- Popular Article2012பூஞ்சைக்கு வந்த மவுசே! (On Fungi)புதிய தலைமுறை. 25அக்டோபர் 2012. Puthiya Thalaimurai. 25th October 2012.
- Popular Article2012Twinkle, twinkle, little batThe Hindu in School 2 May
- Popular Article2012A home for the house sparrowThe Hindu in School, 18 April
Jeganathan, P. (2012). A home for the house sparrow. The Hindu in School, 18 April.
- Journal Article2012Averting biodiversity collapse in tropical forest protected areas.Nature 489: 290-294.
- Popular Article2012Islands in peril: Conservation caveats.The Hindu Magazine, Sunday 26 February 2012, page 4.
- Popular Article2012Dolphins for the GovernorThe Hindu in School, 22 August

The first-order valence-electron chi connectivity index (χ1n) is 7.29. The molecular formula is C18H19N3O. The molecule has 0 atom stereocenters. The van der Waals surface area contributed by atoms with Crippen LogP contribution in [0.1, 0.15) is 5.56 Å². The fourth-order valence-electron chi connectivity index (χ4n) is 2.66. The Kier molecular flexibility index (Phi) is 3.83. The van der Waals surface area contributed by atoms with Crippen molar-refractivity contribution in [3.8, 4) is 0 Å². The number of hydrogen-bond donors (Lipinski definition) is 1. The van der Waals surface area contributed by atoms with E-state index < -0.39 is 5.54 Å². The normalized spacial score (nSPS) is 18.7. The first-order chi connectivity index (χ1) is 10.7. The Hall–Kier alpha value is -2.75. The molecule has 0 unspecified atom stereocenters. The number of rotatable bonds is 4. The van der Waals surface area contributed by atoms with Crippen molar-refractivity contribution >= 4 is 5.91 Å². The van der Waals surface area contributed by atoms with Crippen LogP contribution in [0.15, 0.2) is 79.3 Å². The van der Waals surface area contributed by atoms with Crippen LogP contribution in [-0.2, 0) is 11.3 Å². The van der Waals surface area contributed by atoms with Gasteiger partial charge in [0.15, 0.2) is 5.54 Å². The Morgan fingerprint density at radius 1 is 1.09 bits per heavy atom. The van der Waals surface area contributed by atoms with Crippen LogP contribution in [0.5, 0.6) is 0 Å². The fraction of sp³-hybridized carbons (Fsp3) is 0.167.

- Popular Article2012ஒரு மழைக்காட்டு விதையின் பயணம். (The Journey of a Rainforest seed)தினமணி நாளிதழ் – கொண்டாட்டம் இணைப்பில். 11 மார்ச் 2012. Dinamani- Tamil Newspaper. 11th March 2012.
ஒரு மழைக்காட்டு விதையின் பயணம். தினமணி நாளிதழ் – கொண்டாட்டம் இணைப்பில். 11 மார்ச் 2012. [Jeganathan, P. (2012).Oru Mazaikkatu vithaiyin payanam.Dinamani- Tamil Newspaper. Date: 11thMarch (The Journey of a Rainforest seed)]
- Popular Article2012As the crow flies…The Hindu in School, 25 April
Jeganathan, P. (2012). As the crow flies… The Hindu in School, 25April.